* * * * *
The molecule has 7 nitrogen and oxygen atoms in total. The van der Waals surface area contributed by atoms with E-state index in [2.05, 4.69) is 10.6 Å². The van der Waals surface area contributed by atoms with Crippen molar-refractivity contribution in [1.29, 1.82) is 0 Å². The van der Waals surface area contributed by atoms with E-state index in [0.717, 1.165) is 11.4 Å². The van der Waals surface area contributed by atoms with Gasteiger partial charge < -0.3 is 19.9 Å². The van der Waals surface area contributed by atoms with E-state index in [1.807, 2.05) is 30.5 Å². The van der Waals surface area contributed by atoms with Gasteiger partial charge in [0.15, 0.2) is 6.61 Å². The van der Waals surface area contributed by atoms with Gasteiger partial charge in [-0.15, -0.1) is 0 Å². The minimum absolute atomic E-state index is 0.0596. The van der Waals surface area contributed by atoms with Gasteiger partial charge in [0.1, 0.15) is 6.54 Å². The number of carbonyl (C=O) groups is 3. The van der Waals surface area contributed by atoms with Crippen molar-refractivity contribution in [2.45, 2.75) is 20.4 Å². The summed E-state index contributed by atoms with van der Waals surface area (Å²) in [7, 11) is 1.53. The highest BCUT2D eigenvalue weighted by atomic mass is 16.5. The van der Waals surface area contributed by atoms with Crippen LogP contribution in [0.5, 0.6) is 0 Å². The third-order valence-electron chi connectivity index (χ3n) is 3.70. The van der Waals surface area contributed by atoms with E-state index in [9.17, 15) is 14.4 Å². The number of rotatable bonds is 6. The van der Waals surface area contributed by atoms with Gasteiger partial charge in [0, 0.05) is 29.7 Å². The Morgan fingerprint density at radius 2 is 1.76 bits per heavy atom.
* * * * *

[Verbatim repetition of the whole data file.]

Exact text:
The molecule has 7 nitrogen and oxygen atoms in total. The van der Waals surface area contributed by atoms with E-state index in [2.05, 4.69) is 10.6 Å². The van der Waals surface area contributed by atoms with Crippen molar-refractivity contribution in [1.29, 1.82) is 0 Å². The van der Waals surface area contributed by atoms with E-state index in [0.717, 1.165) is 11.4 Å². The van der Waals surface area contributed by atoms with Gasteiger partial charge < -0.3 is 19.9 Å². The van der Waals surface area contributed by atoms with E-state index in [1.807, 2.05) is 30.5 Å². The van der Waals surface area contributed by atoms with Gasteiger partial charge in [0.15, 0.2) is 6.61 Å². The van der Waals surface area contributed by atoms with Gasteiger partial charge in [-0.15, -0.1) is 0 Å². The minimum absolute atomic E-state index is 0.0596. The van der Waals surface area contributed by atoms with Gasteiger partial charge in [0.1, 0.15) is 6.54 Å². The number of carbonyl (C=O) groups is 3. The van der Waals surface area contributed by atoms with Crippen molar-refractivity contribution in [2.45, 2.75) is 20.4 Å². The summed E-state index contributed by atoms with van der Waals surface area (Å²) in [7, 11) is 1.53. The highest BCUT2D eigenvalue weighted by atomic mass is 16.5. The van der Waals surface area contributed by atoms with Crippen LogP contribution in [0.5, 0.6) is 0 Å². The third-order valence-electron chi connectivity index (χ3n) is 3.70. The van der Waals surface area contributed by atoms with E-state index in [9.17, 15) is 14.4 Å². The number of rotatable bonds is 6. The van der Waals surface area contributed by atoms with Gasteiger partial charge in [0, 0.05) is 29.7 Å². The Morgan fingerprint density at radius 2 is 1.76 bits per heavy atom.